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  • Brian M Burns,

    1. The University of Queensland, Centre for Animal Science, Queensland Alliance for Food Innovation, Rockhampton, Queensland, Australia
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  • David L Rutley,

    1. JS Davies Epigenetics and Genetics Group, School of Animal and Veterinary Sciences, Roseworthy Campus, The University of Adelaide, Adelaide, Australia
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  • Cory J Xian,

    1. Sansom Institute for Health Research, School of Pharmacy and Medical Sciences, University of South Australia, Adelaide, Australia
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  • Stefan Hiendleder

    Corresponding author
    1. Robinson Research Institute, The University of Adelaide, Adelaide, Australia
    2. JS Davies Epigenetics and Genetics Group, School of Animal and Veterinary Sciences, Roseworthy Campus, The University of Adelaide, Adelaide, Australia
    • Address correspondence to: Prof. Stefan Hiendleder, Robinson Research Institute, The University of Adelaide, Roseworthy Campus, Roseworthy, SA 5371, Australia. E-mail: Stefan.Hiendleder@adelaide.edu.au

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ABSTRACT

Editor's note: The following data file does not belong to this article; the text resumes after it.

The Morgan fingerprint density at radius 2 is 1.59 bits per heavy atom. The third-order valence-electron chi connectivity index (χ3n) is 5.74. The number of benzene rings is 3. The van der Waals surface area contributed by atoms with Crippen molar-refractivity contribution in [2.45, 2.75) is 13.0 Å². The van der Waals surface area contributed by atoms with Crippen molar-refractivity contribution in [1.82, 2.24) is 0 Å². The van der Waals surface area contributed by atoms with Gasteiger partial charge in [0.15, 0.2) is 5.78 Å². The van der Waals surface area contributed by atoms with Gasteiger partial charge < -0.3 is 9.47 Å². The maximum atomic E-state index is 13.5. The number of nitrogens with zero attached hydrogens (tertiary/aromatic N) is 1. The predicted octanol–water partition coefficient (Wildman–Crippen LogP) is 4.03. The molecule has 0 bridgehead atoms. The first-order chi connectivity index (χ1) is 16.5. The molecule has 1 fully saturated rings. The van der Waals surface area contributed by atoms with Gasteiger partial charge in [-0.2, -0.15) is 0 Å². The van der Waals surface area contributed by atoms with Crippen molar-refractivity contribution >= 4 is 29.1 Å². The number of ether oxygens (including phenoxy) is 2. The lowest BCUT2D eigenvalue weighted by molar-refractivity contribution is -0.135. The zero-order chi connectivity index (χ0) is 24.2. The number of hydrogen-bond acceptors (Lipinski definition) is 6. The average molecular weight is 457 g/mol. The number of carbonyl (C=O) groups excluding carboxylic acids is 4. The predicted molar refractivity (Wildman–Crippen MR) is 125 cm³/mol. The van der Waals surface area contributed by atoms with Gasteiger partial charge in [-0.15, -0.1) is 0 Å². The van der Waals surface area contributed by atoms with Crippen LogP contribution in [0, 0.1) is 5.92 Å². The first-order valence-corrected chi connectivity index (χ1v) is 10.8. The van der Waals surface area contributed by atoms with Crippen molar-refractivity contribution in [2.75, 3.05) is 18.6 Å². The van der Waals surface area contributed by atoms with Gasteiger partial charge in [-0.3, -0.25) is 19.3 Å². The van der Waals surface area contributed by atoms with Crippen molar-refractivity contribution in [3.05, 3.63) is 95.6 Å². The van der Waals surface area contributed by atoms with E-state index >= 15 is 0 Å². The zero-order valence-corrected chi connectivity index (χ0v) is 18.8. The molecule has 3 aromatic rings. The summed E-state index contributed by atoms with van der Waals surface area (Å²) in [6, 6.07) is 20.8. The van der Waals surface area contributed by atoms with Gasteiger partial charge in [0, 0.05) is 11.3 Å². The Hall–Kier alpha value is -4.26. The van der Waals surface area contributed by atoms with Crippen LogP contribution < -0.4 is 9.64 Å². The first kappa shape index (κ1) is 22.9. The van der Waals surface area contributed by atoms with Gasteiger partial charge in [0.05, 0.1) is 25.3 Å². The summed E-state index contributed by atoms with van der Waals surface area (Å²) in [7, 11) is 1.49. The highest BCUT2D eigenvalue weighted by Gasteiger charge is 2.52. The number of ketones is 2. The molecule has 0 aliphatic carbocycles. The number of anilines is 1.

Parent-of-origin–dependent (epi)genetic factors are important determinants of prenatal development that program adult phenotype. However, data on magnitude and specificity of maternal and paternal genome effects on fetal bone are lacking. We used an outbred bovine model to dissect and quantify effects of parental genomes, fetal sex, and nongenetic maternal effects on the fetal skeleton and analyzed phenotypic and molecular relationships between fetal muscle and bone. Analysis of 51 bone morphometric and weight parameters from 72 fetuses recovered at day 153 gestation (54% term) identified six principal components (PC1–6) that explained 80% of the variation in skeletal parameters. Parental genomes accounted for most of the variation in bone wet weight (PC1, 72.1%), limb ossification (PC2, 99.8%), flat bone size (PC4, 99.7%), and axial skeletal growth (PC5, 96.9%). Limb length showed lesser effects of parental genomes (PC3, 40.8%) and a significant nongenetic maternal effect (gestational weight gain, 29%). Fetal sex affected bone wet weight (PC1, p < 0.0001) and limb length (PC3, p < 0.05). Partitioning of variation explained by parental genomes revealed strong maternal genome effects on bone wet weight (74.1%, p < 0.0001) and axial skeletal growth (93.5%, p < 0.001), whereas paternal genome controlled limb ossification (95.1%, p < 0.0001). Histomorphometric data revealed strong maternal genome effects on growth plate height (98.6%, p < 0.0001) and trabecular thickness (85.5%, p < 0.0001) in distal femur. Parental genome effects on fetal bone were mirrored by maternal genome effects on fetal serum 25-hydroxyvitamin D (96.9%, p < 0.001) and paternal genome effects on alkaline phosphatase (90.0%, p < 0.001) and their correlations with maternally controlled bone wet weight and paternally controlled limb ossification, respectively. Bone wet weight and flat bone size correlated positively with muscle weight (r = 0.84 and 0.77, p < 0.0001) and negatively with muscle H19 expression (r = –0.34 and –0.31, p < 0.01). Because imprinted maternally expressed H19 regulates growth factors by miRNA interference, this suggests muscle-bone interaction via epigenetic factors. © 2014 American Society for Bone and Mineral Research.